All of that was from a brushing session. And I didn’t even get to finish thanks to an impatient bunny…
Pup’s beginning to shed again.
I must admit, brushing Pup is not one of my favorite things to do and it’s not fun for him either. It makes me sneeze so bad and the fur just flies everywhere and gets attached to my clothes.
It’s painless of course, but he hates being held down.
I spent about 15 minutes brushing him and pulling loose fur.
Luna is just beginning to shed but only on her head so luckily I don’t have to worry about her just yet.
Rabbits shed or molt their fur 1-2 times a year but some rabbits (like Pup) seem to shed year round.
He leaves a trail of fur wherever he goes. On my bed, my rug, my clothes, and my mouth (when I kiss him, which I can’t not do!). I am constantly vacuuming and lint-rolling everything!
Getting all the dead fur isn’t just important for neat and tidy reasons. Rabbits can develop a deadly disease called, GI Stasis if they ingest too much loose fur. Since rabbits cannot regurgitate furballs (like cats and dogs) the hair collects in their stomach and causes intestinal blockage. So it’s extremely important to brush your rabbit to rid of his/her fur as often as needed along with giving them plenty amounts of water and timothy hay.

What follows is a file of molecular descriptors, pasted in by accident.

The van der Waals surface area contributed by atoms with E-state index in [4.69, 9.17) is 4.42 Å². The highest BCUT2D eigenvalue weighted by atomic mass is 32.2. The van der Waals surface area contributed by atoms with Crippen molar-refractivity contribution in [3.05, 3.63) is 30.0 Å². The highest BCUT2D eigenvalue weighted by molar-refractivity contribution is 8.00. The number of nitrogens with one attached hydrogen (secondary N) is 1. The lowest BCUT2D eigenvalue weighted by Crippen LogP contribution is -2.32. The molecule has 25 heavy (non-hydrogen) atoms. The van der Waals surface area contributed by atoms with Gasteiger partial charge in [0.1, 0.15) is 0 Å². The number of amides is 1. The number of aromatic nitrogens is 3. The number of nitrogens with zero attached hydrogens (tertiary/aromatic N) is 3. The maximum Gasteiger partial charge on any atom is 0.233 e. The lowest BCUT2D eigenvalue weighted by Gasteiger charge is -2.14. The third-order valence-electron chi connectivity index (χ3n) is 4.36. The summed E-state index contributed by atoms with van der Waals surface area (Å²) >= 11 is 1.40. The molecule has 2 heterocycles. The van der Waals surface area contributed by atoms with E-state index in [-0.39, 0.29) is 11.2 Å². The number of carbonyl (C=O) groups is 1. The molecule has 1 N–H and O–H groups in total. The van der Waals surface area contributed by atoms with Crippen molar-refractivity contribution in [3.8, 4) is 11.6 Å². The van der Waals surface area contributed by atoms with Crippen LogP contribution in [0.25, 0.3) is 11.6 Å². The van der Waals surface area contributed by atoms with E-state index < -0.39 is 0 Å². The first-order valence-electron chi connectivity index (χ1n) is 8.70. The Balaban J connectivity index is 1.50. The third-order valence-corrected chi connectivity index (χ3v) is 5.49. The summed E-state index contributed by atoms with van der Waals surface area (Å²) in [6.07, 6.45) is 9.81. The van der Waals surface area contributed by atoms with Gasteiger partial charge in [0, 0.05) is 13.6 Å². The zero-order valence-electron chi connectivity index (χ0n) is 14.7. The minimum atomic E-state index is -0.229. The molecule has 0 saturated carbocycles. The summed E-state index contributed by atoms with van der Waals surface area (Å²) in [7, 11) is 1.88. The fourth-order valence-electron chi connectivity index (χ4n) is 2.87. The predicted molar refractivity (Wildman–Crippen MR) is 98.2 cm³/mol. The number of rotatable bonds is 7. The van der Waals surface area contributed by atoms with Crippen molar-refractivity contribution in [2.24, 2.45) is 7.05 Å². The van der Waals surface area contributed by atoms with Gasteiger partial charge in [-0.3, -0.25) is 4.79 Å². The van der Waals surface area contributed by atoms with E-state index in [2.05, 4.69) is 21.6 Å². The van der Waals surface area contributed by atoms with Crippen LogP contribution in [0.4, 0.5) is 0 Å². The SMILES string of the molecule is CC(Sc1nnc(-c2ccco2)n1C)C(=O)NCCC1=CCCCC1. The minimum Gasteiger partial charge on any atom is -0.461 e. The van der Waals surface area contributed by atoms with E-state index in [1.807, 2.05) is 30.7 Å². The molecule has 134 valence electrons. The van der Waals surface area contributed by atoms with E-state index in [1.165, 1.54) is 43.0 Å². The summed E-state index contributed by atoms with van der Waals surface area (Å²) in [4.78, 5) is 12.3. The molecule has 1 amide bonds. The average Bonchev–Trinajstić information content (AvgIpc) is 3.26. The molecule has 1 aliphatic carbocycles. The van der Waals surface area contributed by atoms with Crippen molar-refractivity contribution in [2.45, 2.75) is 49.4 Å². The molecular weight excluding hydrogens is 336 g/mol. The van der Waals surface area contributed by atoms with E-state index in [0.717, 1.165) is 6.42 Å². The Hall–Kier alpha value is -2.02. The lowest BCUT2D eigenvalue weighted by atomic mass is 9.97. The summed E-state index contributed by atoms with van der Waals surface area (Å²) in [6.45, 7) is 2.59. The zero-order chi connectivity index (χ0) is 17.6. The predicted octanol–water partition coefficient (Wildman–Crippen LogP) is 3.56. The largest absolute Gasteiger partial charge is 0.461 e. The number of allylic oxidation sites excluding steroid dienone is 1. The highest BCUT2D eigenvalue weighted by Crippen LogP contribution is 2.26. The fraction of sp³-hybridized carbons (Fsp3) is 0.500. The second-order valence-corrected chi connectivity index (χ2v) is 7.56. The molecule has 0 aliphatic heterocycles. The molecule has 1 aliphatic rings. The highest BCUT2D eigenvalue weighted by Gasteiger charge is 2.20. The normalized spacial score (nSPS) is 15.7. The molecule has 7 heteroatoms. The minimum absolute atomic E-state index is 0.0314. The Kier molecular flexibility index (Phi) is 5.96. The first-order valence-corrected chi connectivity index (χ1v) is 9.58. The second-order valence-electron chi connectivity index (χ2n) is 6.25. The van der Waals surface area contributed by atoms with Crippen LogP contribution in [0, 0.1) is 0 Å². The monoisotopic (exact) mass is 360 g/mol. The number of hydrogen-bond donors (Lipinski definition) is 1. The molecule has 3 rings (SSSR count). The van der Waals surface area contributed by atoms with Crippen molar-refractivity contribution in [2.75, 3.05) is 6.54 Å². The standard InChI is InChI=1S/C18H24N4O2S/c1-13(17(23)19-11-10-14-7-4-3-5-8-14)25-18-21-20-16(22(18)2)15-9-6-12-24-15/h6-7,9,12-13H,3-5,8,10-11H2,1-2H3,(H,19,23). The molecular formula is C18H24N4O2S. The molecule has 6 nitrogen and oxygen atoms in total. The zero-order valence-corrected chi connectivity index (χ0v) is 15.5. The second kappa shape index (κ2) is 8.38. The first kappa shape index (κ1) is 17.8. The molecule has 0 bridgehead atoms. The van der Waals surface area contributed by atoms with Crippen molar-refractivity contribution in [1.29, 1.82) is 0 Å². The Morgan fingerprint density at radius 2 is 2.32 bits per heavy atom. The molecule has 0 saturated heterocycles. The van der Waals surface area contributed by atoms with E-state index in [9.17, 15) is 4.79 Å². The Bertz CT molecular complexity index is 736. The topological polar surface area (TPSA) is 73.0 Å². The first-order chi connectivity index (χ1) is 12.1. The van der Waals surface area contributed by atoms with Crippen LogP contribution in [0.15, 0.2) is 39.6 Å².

I have been using the Furminator and the Furmate (which is bigger than the Furminator so I have been using that more often) to get all of the “dead” fur off Pup.
It gets the job done nicely.
After collecting all the fur (pictured above) I always think, no wonder people love wearing fur, it’s incredibly soft! But I do not condone it. Never have and never will. But that’s a whole other topic…
Here is Pup post-brushdown:
He’s looking trimmer already!
Then he went back to being his naughty self and stole the treat bag and dumped all of the treats all over the floor.